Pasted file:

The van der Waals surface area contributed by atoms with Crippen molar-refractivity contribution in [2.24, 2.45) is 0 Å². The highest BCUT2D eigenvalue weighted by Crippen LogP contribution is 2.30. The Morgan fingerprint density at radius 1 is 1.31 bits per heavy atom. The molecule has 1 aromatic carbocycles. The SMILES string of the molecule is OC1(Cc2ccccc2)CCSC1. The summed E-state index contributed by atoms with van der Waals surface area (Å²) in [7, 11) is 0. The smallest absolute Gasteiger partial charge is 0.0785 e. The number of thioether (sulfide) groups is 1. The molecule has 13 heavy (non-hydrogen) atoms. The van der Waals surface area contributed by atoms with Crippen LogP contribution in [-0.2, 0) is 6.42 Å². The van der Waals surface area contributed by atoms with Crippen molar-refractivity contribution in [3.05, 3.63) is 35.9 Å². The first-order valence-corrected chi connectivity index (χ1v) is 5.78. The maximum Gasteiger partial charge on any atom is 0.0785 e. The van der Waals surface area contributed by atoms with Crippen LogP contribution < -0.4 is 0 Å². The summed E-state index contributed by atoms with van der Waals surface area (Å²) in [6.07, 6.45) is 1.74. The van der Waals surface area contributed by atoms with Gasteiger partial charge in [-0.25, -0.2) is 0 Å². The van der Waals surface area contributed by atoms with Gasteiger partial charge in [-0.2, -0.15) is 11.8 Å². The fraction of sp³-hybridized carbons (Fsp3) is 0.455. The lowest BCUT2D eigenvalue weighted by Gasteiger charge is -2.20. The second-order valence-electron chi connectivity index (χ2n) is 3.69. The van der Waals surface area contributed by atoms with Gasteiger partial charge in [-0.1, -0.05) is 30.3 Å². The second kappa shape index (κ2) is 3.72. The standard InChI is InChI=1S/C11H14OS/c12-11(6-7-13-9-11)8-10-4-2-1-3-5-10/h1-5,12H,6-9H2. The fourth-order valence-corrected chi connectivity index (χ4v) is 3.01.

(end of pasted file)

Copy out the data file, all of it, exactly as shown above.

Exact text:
The van der Waals surface area contributed by atoms with Crippen molar-refractivity contribution in [2.24, 2.45) is 0 Å². The highest BCUT2D eigenvalue weighted by Crippen LogP contribution is 2.30. The Morgan fingerprint density at radius 1 is 1.31 bits per heavy atom. The molecule has 1 aromatic carbocycles. The SMILES string of the molecule is OC1(Cc2ccccc2)CCSC1. The summed E-state index contributed by atoms with van der Waals surface area (Å²) in [7, 11) is 0. The smallest absolute Gasteiger partial charge is 0.0785 e. The number of thioether (sulfide) groups is 1. The molecule has 13 heavy (non-hydrogen) atoms. The van der Waals surface area contributed by atoms with Crippen LogP contribution in [-0.2, 0) is 6.42 Å². The van der Waals surface area contributed by atoms with Crippen molar-refractivity contribution in [3.05, 3.63) is 35.9 Å². The first-order valence-corrected chi connectivity index (χ1v) is 5.78. The maximum Gasteiger partial charge on any atom is 0.0785 e. The van der Waals surface area contributed by atoms with Crippen LogP contribution < -0.4 is 0 Å². The summed E-state index contributed by atoms with van der Waals surface area (Å²) in [6.07, 6.45) is 1.74. The van der Waals surface area contributed by atoms with Gasteiger partial charge in [-0.25, -0.2) is 0 Å². The van der Waals surface area contributed by atoms with Gasteiger partial charge in [-0.2, -0.15) is 11.8 Å². The fraction of sp³-hybridized carbons (Fsp3) is 0.455. The lowest BCUT2D eigenvalue weighted by Gasteiger charge is -2.20. The second-order valence-electron chi connectivity index (χ2n) is 3.69. The van der Waals surface area contributed by atoms with Gasteiger partial charge in [-0.1, -0.05) is 30.3 Å². The second kappa shape index (κ2) is 3.72. The standard InChI is InChI=1S/C11H14OS/c12-11(6-7-13-9-11)8-10-4-2-1-3-5-10/h1-5,12H,6-9H2. The fourth-order valence-corrected chi connectivity index (χ4v) is 3.01.